Both cannabis and opium have been traditionally consumed for culturally relevant purposes in many parts of the country. The religious use of cannabis continues to exist especially among followers of Lord Shiva. Bhang (a drink made with tender leaves of cannabis) is used by lay people to celebrate Shivaratri and Holi (the festival of colours), the saivite sadhus  (religious priests who live ascetic, celibate lives, often in isolation) also consume hashish and or marihuana on a daily basis. This is to facilitate them concentrate and meditate under especially harsh climatic conditions. A large section of these sadhus live the life of a mendicant and often staying at one place only for a few days - other than when at places of pilgrimage. Sadhus consume cannabis products daily in a significant quantity, for them offering a pipe of cannabis to smoke is similar to offering a cup of tea or coffee in other cultures.



The daily consumption of a sadhu is quite large and considering the significant number of sadhus in the country there is a need to consider how this population can get a legitimate supply of charas/hash if the government is to seriously consider drug use management. Otherwise it can only be met through illicit channels, further complicating the drug trade and use situation.  Though such religious use has existed for centuries there has been no provisions made other than to state that use of bhang is legal and yet, cannabis leaves the source for making bhang is illegal as there are no measures for legally cultivating cannabis and collecting tender leaves.


It is such complex realities that have ensured that those involved in drug trade as a criminal undertaking along with other illegal activities are offered a conducive cover. The strategies for undertaking this venture are often loose and informal at the initial levels of cultivation, processing and distribution, though it appears far more organised at higher levels for otherwise it becomes difficult explain the smooth shifts in routes and modes of trade.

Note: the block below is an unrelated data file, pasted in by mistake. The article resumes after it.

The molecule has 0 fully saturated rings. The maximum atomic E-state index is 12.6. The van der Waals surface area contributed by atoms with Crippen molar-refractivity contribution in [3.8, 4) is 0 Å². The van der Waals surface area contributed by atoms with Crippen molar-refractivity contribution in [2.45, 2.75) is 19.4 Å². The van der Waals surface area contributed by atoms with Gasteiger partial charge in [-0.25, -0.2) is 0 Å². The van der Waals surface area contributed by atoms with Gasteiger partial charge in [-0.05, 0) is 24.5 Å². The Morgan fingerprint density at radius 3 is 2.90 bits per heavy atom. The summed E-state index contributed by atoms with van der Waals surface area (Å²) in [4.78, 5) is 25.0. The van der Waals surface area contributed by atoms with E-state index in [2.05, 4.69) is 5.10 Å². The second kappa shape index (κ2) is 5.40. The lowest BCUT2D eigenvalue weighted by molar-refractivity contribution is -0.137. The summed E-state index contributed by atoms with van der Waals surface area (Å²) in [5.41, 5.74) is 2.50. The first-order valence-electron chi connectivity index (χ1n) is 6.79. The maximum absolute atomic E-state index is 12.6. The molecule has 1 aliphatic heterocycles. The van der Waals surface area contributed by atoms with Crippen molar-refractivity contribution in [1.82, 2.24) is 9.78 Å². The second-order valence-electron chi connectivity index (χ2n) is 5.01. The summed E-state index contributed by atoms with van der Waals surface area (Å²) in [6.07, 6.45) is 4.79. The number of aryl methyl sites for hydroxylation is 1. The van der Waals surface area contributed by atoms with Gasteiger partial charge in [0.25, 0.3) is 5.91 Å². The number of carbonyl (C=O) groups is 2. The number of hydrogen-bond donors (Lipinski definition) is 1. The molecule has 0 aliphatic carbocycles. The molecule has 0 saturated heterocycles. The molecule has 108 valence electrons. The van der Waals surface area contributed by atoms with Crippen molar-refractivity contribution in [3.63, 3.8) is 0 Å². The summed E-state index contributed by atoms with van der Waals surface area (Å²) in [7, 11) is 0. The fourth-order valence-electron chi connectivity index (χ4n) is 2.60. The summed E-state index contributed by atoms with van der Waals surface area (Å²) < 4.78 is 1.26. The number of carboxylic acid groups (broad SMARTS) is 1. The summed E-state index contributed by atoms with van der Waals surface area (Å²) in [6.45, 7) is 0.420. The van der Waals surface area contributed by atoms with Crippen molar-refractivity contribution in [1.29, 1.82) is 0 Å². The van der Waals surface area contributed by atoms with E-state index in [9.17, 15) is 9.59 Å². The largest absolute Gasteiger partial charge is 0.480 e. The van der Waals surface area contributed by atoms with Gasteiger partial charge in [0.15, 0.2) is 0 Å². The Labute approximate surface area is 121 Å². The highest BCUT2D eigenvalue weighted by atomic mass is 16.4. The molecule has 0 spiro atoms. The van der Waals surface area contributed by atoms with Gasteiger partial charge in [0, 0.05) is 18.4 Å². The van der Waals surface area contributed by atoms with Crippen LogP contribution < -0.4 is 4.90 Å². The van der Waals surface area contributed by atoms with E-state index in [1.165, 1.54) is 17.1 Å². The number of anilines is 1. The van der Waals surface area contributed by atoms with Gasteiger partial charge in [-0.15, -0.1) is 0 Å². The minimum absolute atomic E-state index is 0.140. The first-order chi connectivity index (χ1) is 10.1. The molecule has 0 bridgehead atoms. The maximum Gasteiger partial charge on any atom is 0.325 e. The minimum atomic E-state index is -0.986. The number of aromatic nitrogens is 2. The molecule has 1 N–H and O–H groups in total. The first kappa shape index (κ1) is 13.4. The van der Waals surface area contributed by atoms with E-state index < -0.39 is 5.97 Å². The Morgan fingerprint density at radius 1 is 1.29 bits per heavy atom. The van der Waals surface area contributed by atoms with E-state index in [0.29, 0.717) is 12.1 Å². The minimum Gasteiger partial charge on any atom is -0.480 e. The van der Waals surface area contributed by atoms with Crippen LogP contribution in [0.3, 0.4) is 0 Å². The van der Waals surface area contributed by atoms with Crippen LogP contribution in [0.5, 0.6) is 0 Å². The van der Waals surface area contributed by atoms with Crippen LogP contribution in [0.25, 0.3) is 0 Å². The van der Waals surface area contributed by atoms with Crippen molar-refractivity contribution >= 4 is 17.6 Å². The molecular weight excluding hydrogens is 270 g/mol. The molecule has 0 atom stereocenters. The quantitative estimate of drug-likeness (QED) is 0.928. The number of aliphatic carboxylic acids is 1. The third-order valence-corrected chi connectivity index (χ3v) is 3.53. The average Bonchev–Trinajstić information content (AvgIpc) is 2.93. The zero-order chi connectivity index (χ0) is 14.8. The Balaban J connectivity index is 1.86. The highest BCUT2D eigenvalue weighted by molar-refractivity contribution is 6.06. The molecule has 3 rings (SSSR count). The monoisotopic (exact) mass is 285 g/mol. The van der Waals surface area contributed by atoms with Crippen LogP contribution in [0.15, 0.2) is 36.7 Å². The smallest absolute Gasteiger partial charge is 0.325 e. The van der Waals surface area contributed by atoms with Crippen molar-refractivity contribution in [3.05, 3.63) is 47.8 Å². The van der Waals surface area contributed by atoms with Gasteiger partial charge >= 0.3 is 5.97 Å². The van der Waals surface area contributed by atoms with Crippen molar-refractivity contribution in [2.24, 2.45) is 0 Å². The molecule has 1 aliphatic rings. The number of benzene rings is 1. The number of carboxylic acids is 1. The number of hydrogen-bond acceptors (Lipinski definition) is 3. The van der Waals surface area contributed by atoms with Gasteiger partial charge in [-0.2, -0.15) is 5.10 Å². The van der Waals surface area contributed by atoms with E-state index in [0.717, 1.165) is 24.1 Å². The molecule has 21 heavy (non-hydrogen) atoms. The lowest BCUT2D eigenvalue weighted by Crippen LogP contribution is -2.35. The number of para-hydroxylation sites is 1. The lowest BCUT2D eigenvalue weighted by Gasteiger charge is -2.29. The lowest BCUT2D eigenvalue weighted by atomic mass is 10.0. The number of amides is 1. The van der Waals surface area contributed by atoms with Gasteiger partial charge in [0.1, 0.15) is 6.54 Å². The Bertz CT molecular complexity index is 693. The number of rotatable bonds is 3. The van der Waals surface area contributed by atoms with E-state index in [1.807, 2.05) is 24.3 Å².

The use of Opium for cultural reasons existed and continues to do so in certain parts of India. In the states of Rajasthan and Gujarat the use of opium drink was a part of culture, guests were greeted with a few drops of this drink. With criminalisation, a resultant unavailability and rising prices the practice has come down drastically in Gujarat. Opium users who consumed opium in a controlled manner, by now in their late fifties or more, have been forced by circumstance to shift to illicit liquor. This is the case in Gujarat where prohibition has existed since Independence of India. Opium users state that they find it difficult to deal with the health problems created by consuming illicit liquor. In Rajasthan opium use is being replaced by derivatives of opium, heroin or its adulterated form brown sugar.


Another product of opium used is a drink made from boiling the poppy straw after opium has been harvested This use exists in different parts of northern India, in the State of Punjab, Sikhism the religion of the majority does not permit smoking. Here, opium is taken either eaten or prepared into a drink like tea. With criminalisation and subsequent difficulty in procuring the substance individuals, from even the rural areas have begun to use synthetic opiates such as spasmoproximon, a synthetic opiate.


Cannabis and opium has been used by people to deal with extreme heat in desert regions as in other places. Opium has been used by people travelling through deserts and also given to camels accompanying them.  The drink made from cannabis leaves called bhang, is made by mixing the paste of cannabis leaves with milk and dry fruits. The cannabis stem has been used to make rope, shoes and clothes in cold regions close to Himalayas to deal with the local climate. These are today being replaced by environmentally unfriendly products of plastic and the only place where jackets made from cannabis leaves are now available are boutiques where finished products come from Germany with raw material from developing countries. .


c)     Limitation in the implementation of  NDPS Act, 1985,


Prior to the recent amendment of the NDPS Act in 2002, one could be place under arrest for trading in drugs if one held in possession 250mg or quarter of a gram. According to data available the minimum daily requirement for a heroin user would vary between one to two grams. Initially, during the implementation of the law far more drug users, convenient scapegoats, landed behind bars than those who traded in narcotics. As the judiciary process is slow, they languished in prisons for years before the case was heard and disposed off. The limited numbers of those arrested for trading in drugs had access to the best legal assistance and escaped imprisonment and rarely waited long for the trail since they could either afford the best legal services or it was provided them by their protectors.


With the recent amendment there has been a distinction made between small quantity and large quantity. In case of heroin a small quantity is, presently, defined as any quantity below and equal to 5gm and commercial quantity over 250gms. For cannabis the minimum quantity was earlier 5gm and now it is 1Kgm. There is now a resultant shift in the profile of persons arrested and there are more couriers ending up behind bars and the conviction rate for them is increasing.